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reconcile (v.)

mid-14c., reconcilen, transitive, in reference to persons, "to restore to union and friendship after estrangement or variance," also of God or Christ, "restore (mankind, sinners) to favor or grace," from Old French reconcilier (12c.) and directly from Latin reconcilare "to bring together again; regain; win over again, conciliate," from re- "again" (see re-) + conciliare "make friendly" (see conciliate).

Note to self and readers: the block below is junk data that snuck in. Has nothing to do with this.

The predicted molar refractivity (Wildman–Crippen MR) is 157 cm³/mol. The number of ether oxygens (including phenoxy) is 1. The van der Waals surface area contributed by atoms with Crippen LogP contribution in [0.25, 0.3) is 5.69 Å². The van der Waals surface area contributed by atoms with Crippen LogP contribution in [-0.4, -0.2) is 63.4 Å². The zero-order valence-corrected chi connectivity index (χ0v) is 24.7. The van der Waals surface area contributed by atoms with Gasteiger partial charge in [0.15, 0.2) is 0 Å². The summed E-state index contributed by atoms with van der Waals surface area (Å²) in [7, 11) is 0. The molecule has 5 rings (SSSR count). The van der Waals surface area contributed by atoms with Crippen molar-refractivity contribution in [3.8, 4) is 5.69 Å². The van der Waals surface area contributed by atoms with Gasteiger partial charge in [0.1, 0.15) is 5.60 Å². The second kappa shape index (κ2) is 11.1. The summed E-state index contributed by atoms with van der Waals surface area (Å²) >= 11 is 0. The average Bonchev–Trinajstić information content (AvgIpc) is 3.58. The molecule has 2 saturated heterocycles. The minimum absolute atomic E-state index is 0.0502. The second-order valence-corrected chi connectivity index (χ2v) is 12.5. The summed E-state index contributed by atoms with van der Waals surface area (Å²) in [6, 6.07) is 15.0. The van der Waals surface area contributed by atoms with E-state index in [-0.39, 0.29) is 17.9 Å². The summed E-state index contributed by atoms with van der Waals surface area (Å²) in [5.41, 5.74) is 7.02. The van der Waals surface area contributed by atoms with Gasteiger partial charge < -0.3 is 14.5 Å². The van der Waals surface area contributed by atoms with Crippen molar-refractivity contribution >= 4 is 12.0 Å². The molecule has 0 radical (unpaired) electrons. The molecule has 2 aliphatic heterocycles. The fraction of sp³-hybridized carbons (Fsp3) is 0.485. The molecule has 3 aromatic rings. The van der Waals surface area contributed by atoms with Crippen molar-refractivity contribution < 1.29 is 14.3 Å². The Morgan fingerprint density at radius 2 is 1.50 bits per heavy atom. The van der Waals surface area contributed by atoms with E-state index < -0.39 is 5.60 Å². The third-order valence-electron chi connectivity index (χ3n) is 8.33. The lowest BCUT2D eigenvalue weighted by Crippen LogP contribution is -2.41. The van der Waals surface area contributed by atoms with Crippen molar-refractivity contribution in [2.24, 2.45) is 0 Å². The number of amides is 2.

Reflexive sense of "become reconciled, reconcile oneself" is from late 14c. Meaning "to make (discordant facts or statements) consistent, rid of apparent discrepancies" is from 1550s. Mental sense of "make (actions, facts, conditions, etc.) consistent with each other in one's mind" is from 1620s. Sense of "bring into acquiescence or quiet submission" (with to) is from c. 1600. Related: Reconciled; reconciling.

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Definitions of reconcile from WordNet

reconcile (v.)
make (one thing) compatible with (another);
Synonyms: accommodate / conciliate
reconcile (v.)
bring into consonance or accord;
Synonyms: harmonize / harmonise
reconcile (v.)
come to terms;
Synonyms: patch up / make up / conciliate / settle
reconcile (v.)
accept as inevitable;
Synonyms: resign / submit
From wordnet.princeton.edu